Developing of Rechargeable Battery Systems Using Manganese Dioxide
ChE Assistant Professor Joshua Gallaway has a new paper in Journal of The Electrochemical Society called “Bismuth Enables the Formation of Disordered Birnessite in Rechargeable Alkaline Batteries” authored by Postdoctoral Research Associate Andrea Bruck.
Abstract Source: IOPscience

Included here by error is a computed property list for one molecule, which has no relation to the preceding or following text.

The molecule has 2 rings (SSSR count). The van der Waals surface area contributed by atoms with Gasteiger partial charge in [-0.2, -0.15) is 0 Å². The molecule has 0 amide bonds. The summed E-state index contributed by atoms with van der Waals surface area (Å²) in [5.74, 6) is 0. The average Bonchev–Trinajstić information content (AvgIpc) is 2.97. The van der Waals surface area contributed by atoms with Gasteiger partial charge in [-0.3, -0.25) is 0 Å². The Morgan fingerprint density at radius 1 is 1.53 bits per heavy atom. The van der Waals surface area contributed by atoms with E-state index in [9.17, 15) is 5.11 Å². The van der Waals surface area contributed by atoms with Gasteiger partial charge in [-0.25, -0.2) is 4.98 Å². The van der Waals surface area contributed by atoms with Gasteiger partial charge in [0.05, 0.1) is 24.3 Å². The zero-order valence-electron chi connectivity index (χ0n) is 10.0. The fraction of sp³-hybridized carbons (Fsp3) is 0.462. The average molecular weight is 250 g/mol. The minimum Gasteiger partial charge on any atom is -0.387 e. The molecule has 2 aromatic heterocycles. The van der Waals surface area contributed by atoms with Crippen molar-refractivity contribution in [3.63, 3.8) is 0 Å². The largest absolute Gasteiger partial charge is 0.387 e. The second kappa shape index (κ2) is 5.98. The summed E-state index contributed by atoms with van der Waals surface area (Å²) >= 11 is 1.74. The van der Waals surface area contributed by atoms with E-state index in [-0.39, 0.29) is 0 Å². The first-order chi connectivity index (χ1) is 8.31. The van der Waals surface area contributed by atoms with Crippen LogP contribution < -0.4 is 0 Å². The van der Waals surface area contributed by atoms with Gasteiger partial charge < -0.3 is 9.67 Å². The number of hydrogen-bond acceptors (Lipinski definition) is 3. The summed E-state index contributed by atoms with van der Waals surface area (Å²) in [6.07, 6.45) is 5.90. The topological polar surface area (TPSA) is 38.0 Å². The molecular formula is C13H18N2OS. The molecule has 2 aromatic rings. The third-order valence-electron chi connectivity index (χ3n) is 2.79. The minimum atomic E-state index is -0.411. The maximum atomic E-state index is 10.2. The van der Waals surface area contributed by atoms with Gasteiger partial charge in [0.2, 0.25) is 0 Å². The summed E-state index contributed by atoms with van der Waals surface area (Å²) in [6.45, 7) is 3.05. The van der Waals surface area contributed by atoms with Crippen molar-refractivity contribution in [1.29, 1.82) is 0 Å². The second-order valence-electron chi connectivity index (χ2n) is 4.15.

Recent advances in rechargeable Zn/MnO2 alkaline batteries have shown promise for scalable energy storage systems which provide a safe, low-cost alternative with a demonstrated lifetime over thousands of cycles. This cathode technology is based on a 2-electron Mn redox process where a layered birnessite-type phase has been shown to form after the first cycle with excellent reversibility between the discharge product, Mn(OH)2. Herein, we investigate the reversible reaction between birnessite and Mn(OH)2 with and without a Bi2O3 additive using multimodal structural characterization techniques during active battery cycling. Diffraction results provide evidence of Bi3+ residing in the interlayer of birnessite which prevents irreversible Mn3O4 formation by limiting Mn3+ diffusion within the crystal lattice. Also, upon charge no MnOOH intermediate phases are observed. Instead, X-ray absorption and Raman spectroscopy indicate a disordered, non-crystalline birnessite-type phase consisting of mostly neutral H2O within the interlayer. Birnessite phases will reform without Bi2O3 present, but Mn3O4 formation severely polarizes the potential they are formed at, leading to capacity fade. Also, we discuss the reversible Bi2O3 conversion to Bi0 and its contribution to the observed capacity. We expect the results will provide crucial insight into the development of aqueous, rechargeable battery systems utilizing MnO2.